Agents are there as a sounding board and a support system. They have a keen eye for what’s selling, and they can help you reframe ideas into something more likely to catch a publisher’s interest.

To wrap things up here, what are you currently watching/reading/listening to at the moment? Anything that is creatively inspiring you while working on your next project?

My current WIP is another nonfiction picture book about unusual animal traits. So, the stuff I’m reading and watching is more about fun brain breaks rather than inspiring my writing.

I just binge-watched Sweet Home on Netflix the other night. Since I love horror and am a fan of Korean Dramas, it was a perfect blend of the two for me. Really, really hoping there’s a season two!

And I’m reading Five Dark Fates, the fourth and final book in the Three Dark Crowns series by Kendare Blake. I can’t imagine writing a fantasy because I’m not skilled at world building, but I love reading them as an exciting escape.

It’s actually funny timing that I’m reading Kendare’s book right as I’m doing an interview about Drama Queen because years ago I won a critique from her, and she read the first chapter of DQ. Not only did she have helpful feedback, but she was extremely encouraging, which was a much-needed boost while on the tough journey to publication.

So many writers have given me advice, feedback, and support over the years on various projects, which have kept me going when it would have been so much easier to quit. That’s my big piece of advice—find a strong writing community. You need people who understand what you’re going through. Help each other with feedback. Lift each other up. Then celebrate the wins!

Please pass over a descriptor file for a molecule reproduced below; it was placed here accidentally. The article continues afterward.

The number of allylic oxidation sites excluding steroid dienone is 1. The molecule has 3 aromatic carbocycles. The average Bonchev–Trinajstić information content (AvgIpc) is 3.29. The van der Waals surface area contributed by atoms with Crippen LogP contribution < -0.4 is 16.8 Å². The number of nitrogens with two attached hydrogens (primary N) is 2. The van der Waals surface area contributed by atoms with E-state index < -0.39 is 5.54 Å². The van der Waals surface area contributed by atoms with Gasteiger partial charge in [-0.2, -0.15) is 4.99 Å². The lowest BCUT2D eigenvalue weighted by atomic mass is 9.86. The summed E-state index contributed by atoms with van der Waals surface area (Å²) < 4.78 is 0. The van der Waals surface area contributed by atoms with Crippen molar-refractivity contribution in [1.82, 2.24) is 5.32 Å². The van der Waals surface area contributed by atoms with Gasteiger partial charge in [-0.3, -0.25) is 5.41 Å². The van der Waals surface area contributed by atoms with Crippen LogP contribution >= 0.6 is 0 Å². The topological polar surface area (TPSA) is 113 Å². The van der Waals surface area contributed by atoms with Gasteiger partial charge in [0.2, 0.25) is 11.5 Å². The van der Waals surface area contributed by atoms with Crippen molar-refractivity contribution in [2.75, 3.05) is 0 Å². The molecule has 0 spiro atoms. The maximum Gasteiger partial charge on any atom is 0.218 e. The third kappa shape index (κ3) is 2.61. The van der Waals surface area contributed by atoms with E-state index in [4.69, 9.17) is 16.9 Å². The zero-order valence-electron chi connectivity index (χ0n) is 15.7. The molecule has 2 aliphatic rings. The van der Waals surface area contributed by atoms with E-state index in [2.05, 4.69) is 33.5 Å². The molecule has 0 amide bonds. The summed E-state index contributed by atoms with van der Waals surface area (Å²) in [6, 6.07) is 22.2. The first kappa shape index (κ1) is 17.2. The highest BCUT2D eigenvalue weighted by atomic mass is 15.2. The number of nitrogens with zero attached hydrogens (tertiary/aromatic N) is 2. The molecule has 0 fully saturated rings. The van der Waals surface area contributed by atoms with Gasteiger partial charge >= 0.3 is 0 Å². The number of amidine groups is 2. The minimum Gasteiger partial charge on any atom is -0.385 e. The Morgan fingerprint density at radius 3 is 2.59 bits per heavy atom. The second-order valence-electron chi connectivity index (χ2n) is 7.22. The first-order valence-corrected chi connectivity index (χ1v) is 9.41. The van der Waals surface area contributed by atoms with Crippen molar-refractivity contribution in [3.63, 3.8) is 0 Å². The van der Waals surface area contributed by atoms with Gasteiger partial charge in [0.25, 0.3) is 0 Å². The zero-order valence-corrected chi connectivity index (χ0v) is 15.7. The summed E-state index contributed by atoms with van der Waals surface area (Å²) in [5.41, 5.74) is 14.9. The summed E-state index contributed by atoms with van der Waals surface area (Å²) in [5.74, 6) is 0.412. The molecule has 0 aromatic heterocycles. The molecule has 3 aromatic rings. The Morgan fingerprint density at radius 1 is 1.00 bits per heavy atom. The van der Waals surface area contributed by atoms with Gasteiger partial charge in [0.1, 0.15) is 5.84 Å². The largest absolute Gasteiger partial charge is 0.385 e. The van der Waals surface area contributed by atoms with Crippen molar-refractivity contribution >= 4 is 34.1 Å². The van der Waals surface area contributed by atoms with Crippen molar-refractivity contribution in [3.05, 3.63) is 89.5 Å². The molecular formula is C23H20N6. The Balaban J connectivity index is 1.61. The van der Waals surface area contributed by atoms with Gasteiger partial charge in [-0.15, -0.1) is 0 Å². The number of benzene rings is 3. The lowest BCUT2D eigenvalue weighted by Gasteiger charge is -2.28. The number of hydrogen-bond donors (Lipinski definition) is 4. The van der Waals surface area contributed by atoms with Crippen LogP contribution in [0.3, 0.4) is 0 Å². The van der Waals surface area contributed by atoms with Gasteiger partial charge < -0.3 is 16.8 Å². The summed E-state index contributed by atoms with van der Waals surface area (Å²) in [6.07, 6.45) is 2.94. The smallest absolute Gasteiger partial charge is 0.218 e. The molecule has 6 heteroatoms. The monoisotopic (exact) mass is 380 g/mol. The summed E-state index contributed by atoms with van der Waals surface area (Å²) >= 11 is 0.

Jocelyn Rish

Jocelyn Rish is a writer and filmmaker who loves exploring the magic of stories in all their formats. Her short stories have been published in Highlights for Children and The Post & Courier, and she previously wrote for the MTV News website. Her debut Battle of the Butts will be published in the fall of 2021 by Running Press Kids.

Jocelyn has won awards for her short stories, screenplays, short films, and novels, including the 2013 SCBWI WIP Grant for Contemporary Novel for Young People, 2009 Highlights Fiction contest, and two different grants to turn her short stories into short films: Saying Goodbye and High Heels & Hoodoo. She and her brother also won a grant to create a feature-length horror anthology called Grave Intentions, which just secured distribution.

When Jocelyn’s not writing or doomscrolling social media, she tutors elementary school kids struggling to read through Reading Partners. Jocelyn lives outside of Charleston, SC, with her dogs.

Follow Jocelyn: Twitter | InstagramYouTube

About Peter Malone Elliott

Peter Malone Elliott is a produced screenwriter and playwright hailing from Virginia. After being selected as the winner of the 2018 Script Pipeline Screenwriting Competition, Peter joined the ranks of Pipeline Media Group one year later, where he currently serves as the Director of Operations of Book Pipeline. His first feature film credit as writer-producer is on the upcoming thriller/horror Wired Shut. Peter is currently working on his debut novel, a psychological suspense set in Virginia’s Blue Ridge Mountains.